Graham Berrisford and Marc Lankhorst, woensdag 10 juni 2009
The ArchiMate language for enterprise architecturehas recently been adopted by The Open Group as a technical standard. This may result in a steep rise in its popularity. However, ArchiMate is only a language and does not prescribe a way of working. Hence, it will be used in combination with some other method to guide the process of architecting. Some assume it will be easy to use ArchiMate when following the process of their preferred architecture method. Indeed, it will be easy to use the ArchiMate box symbols in drawing artifacts/diagrams. Perhaps many will do this, thinking they have thus used the ArchiMate language with their method.
But ArchiMate is not just a set of box shapes and line styles. If you only use ArchiMate symbols to draw the artifacts of an architecture method, you can miss the point of ArchiMate, and possibly undermine its qualities. ArchiMate is a component-based development approach, with its own meta model, entity definitions, and philosophy.
In this paper, the first of a series edited from our conversation on the topic over recent months, we intend to shed light on the possibilities of using the ArchiMate language with an architecture method and inform you on the pitfalls you may face.
The motivation for this series of papers is threefold:
We are not so worried if people use methods like TOGAF in ways that deviate from what is defined as “core” TOGAF. We are more concerned that people rarely use a modelling language as its authors intend. The truth is that most people (other than programmers) do not use UML. They use UML tools. They use UML boxes and lines to mean whatever they want. They do not even realise they are not using UML. That undermines the notion of UML as a language. If we can help ArchiMate being abused in the same way, then we would like to.
Consultants may well combine methods like TOGAF and ArchiMate in ways their customers accept. But if nobody notices they are not using either “properly”, then we will never correct the weaknesses in the methods. We want to expose the discrepancies between TOGAF and ArchiMate, and their weaknesses, sufficiently clearly that someone can and will address them. That requires a properly detailed analysis of inconsistencies - between the methods and within them.
Teachers of architecture processes and notations need explanations that work from first principles to form a coherent overall explanation. We are not satisfied with informal alignments of methods that depart from what their authors intended – since students are then left without understanding the basic principles and ask embarrassing questions that cannot be answered.
Naturally, it is never possible to “enforce” correct usage of any language or method. No method is perfect. They are all products of inevitable compromises. In the end, the skills of the architect are much more decisive than the methods he or she uses. Nevertheless, we should explain our methods in ways that make them easy to understand, minimise confusions and maximise the quality of the end result.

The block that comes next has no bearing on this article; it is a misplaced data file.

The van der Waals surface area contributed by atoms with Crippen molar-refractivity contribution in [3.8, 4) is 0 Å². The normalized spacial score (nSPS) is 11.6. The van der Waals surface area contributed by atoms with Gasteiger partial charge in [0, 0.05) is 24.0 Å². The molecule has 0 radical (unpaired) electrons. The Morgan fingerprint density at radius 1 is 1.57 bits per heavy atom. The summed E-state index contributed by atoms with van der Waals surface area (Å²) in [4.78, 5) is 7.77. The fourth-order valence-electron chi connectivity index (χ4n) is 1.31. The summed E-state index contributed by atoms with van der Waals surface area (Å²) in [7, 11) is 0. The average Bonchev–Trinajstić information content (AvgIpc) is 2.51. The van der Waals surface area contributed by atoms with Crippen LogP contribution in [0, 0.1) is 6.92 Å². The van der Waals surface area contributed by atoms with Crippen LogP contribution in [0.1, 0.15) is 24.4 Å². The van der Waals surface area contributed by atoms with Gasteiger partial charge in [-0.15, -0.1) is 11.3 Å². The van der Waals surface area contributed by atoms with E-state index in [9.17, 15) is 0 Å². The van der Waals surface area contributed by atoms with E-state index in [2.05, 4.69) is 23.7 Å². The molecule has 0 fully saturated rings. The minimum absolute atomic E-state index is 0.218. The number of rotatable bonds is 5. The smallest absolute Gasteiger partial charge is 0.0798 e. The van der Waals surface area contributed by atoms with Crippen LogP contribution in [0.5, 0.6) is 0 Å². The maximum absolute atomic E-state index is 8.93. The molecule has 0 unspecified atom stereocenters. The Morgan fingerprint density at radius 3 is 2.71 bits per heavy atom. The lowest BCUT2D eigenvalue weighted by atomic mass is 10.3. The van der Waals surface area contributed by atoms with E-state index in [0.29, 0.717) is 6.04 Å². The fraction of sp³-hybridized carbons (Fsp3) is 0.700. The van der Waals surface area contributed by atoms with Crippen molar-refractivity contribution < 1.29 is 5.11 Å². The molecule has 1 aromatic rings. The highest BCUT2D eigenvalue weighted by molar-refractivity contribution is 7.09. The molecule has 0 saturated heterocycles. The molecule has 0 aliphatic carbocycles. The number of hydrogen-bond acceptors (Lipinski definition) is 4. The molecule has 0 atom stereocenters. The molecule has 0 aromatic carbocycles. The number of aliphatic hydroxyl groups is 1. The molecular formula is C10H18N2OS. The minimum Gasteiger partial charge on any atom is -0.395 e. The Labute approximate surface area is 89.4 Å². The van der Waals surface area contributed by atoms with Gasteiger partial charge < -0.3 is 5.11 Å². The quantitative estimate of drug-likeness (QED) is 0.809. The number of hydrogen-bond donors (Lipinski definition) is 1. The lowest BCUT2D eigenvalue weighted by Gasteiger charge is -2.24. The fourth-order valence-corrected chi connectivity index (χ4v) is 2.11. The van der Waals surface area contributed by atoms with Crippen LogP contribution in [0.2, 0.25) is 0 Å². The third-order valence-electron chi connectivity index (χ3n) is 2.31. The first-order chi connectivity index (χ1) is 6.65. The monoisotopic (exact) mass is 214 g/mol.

In this paper, we first outline the basic principles on which ArchiMate is founded. Next, we will address a series of questions that will help you decide how readily you can use ArchiMate with your preferred architecture method.
Our conversation is continuing and we will edit that into more specific papers on using ArchiMate with The Open Group Architecture Framework (TOGAF) and on some fundamental differences and similarities between the two. We have added brief references to this paper. This conversation also intends to extend and improve the ideas on combining ArchiMate and TOGAF outlined in  and it applies various thoughts on modeling and abstraction as described in. These ideas may also serve The Open Group’s working group on the convergence of ArchiMate and TOGAF as input.
Within many of the different domains of expertise that are present in an enterprise, some sort of architectural practice exists, with varying degrees of maturity. All kinds of frameworks try to map these domains, such as the Zachman framework, TOGAF, and many more. However, due to the heterogeneity of the methods and techniques used to document the architectures, it is very difficult to determine how the different domains are interrelated. Still, it is clear that there are strong dependencies between the domains. For example: the goal of the (primary) business processes of an organisation is to realise their products; software applications support business processes, while the technical infrastructure is needed to run the applications; information is used in the business processes and processed by the applications. For optimal communication between domain architects, needed to align designs in the different domains, a clear picture of the domain interdependencies is indispensable.